Katastrophen und Entwicklung

NEW YORK – Als der Taifun Hagupit am 6. Dezember die Philippinen erreichte, waren im Geist der Menschen die Erinnerungen an den Taifun Haiyan, dem über 6.300 Menschen zum Opfer fielen, noch sehr lebendig. Laut den Vereinten Nationen wurden vor der Ankunft von Hagupit etwa 227.000 Familien evakuiert – über eine Million Menschen. Der Taifun, der einer der stärksten der Saison war, tötete etwa dreißig Menschen. Bei Naturkatastrophen ist jedes einzelne Todesopfer eine Tragödie, aber die Tatsache, dass diese Zahl nicht viel höher war, spricht für den Erfolg der Philippinen bei der Vorsorge gegen Naturkatastrophen.

Als Administratorin des Entwicklungsprogramms der Vereinten Nationen habe ich die Zerstörungen und das Leid durch Katastrophen rund um den Globus aus erster Hand erfahren. Seit Beginn dieses Jahrhunderts sind Stürmen wie Hagupit und anderen großen Naturkatastrophen über eine Million Menschen zum Opfer gefallen. Ein Beispiel dafür ist das Erdbeben in Haiti, dessen wirtschaftlicher Schaden im Jahr 2010 fast zwei Billionen US-Dollar betrug.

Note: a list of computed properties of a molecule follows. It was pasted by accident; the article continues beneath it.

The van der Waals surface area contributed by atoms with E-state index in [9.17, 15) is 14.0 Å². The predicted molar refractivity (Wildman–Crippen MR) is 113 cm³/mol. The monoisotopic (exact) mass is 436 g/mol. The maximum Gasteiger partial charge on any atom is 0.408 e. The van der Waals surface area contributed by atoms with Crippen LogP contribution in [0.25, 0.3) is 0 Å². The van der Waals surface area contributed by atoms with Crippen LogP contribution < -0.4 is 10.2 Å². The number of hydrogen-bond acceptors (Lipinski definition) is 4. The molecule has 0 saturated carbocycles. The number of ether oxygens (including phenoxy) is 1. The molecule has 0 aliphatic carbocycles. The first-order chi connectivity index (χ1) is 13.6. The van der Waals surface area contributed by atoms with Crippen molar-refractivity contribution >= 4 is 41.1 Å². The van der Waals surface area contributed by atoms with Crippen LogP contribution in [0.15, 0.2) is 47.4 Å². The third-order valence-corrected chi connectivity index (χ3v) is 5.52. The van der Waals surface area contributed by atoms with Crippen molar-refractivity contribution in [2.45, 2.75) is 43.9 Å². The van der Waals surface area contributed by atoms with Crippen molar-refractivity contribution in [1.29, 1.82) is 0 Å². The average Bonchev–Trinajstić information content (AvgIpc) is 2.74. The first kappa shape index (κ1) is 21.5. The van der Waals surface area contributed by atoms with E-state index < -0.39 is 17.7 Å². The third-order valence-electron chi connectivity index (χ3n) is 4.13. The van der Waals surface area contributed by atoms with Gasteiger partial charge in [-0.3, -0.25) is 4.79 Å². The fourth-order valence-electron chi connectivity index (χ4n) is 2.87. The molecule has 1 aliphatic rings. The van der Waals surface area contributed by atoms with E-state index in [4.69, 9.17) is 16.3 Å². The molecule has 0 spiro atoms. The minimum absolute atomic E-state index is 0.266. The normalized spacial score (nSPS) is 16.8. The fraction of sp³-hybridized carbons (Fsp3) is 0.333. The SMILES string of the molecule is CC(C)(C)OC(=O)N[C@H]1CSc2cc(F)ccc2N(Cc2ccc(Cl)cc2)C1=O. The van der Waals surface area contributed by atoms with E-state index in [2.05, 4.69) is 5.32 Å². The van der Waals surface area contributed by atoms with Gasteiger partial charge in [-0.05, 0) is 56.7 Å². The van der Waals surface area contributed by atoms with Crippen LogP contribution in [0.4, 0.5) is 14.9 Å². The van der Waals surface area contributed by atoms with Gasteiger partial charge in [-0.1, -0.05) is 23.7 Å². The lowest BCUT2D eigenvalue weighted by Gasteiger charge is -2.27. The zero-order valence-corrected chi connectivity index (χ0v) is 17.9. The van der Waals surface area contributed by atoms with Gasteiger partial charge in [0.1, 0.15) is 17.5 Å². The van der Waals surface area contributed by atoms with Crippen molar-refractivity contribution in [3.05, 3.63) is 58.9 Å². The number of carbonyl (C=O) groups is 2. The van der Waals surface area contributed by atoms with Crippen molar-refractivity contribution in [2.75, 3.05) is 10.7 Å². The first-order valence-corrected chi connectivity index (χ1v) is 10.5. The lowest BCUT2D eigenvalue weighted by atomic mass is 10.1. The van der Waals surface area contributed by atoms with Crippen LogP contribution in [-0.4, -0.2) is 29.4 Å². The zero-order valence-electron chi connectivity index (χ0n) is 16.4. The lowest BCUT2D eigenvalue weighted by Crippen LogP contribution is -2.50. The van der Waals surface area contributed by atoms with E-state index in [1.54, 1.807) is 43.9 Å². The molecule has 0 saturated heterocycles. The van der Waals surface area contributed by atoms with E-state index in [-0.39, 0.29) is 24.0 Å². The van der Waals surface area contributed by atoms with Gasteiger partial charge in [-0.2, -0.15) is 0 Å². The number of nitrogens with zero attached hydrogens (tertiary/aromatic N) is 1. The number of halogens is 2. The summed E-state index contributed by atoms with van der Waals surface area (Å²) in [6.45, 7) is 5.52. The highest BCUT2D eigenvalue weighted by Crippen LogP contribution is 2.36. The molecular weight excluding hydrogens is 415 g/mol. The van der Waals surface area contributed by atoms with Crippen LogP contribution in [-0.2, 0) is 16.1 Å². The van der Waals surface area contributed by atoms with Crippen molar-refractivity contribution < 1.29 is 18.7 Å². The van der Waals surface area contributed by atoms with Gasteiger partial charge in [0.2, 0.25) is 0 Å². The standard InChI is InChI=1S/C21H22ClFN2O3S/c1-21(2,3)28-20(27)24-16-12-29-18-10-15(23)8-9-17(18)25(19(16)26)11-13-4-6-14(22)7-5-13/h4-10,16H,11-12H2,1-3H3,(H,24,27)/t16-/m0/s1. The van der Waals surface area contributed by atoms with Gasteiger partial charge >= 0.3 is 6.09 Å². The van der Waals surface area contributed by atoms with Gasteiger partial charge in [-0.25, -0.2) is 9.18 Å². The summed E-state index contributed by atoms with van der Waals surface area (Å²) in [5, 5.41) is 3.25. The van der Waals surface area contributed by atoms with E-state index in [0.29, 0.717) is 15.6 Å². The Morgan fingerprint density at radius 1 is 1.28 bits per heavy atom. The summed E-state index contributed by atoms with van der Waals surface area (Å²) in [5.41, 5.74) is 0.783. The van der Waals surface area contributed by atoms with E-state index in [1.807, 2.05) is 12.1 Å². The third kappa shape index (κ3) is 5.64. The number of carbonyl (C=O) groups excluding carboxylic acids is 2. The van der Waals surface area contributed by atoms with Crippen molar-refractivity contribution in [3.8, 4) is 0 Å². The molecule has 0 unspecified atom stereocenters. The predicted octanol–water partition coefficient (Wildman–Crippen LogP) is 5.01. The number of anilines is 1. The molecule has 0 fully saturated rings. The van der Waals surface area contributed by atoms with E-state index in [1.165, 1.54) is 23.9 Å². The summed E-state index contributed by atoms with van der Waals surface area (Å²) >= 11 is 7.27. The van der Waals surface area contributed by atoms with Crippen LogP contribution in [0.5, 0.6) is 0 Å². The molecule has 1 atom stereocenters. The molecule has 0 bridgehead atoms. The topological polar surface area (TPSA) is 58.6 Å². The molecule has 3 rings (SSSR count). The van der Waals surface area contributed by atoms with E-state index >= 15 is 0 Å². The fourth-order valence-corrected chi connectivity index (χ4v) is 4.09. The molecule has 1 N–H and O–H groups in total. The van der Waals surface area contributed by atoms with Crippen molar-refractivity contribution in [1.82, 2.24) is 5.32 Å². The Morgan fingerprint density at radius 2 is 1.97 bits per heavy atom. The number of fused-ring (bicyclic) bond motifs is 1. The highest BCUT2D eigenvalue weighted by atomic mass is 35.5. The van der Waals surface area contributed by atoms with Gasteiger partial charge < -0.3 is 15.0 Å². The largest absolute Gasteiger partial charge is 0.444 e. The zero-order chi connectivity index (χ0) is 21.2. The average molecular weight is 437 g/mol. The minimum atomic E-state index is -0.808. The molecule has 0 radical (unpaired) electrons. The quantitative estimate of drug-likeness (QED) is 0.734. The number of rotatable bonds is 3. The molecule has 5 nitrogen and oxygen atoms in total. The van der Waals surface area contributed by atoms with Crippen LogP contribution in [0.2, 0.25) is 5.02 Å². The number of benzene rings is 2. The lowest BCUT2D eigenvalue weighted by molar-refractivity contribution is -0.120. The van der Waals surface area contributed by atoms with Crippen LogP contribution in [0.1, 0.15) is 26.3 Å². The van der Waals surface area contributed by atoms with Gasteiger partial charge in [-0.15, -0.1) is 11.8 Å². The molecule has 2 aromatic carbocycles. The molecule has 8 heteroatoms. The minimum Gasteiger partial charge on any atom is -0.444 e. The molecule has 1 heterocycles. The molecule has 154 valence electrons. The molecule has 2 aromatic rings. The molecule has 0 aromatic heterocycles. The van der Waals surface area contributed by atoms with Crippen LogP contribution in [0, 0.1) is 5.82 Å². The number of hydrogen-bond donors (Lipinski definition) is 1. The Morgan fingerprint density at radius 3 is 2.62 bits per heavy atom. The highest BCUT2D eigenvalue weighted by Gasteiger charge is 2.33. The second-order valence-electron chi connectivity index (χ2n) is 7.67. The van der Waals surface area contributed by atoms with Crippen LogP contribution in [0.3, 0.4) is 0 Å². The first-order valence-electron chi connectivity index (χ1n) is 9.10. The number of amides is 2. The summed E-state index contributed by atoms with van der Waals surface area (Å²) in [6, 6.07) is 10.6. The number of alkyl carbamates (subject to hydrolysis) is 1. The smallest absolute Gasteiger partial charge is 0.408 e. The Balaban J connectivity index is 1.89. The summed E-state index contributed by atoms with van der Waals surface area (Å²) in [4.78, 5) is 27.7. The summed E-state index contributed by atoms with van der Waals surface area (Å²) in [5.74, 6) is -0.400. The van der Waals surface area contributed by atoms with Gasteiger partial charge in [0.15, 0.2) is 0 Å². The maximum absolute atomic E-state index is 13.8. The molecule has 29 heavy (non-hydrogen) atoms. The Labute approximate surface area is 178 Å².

Diese Verluste sind tragisch, aber vermeidbar. Sie erinnern uns daran, dass die Vorbereitung auf Naturkatastrophen kein optionaler Luxus ist, sondern ein ständiger, intensiver Prozess, der nötig ist, um Leben zu retten, Infrastruktur zu schützen und weitere Entwicklung möglich zu machen.

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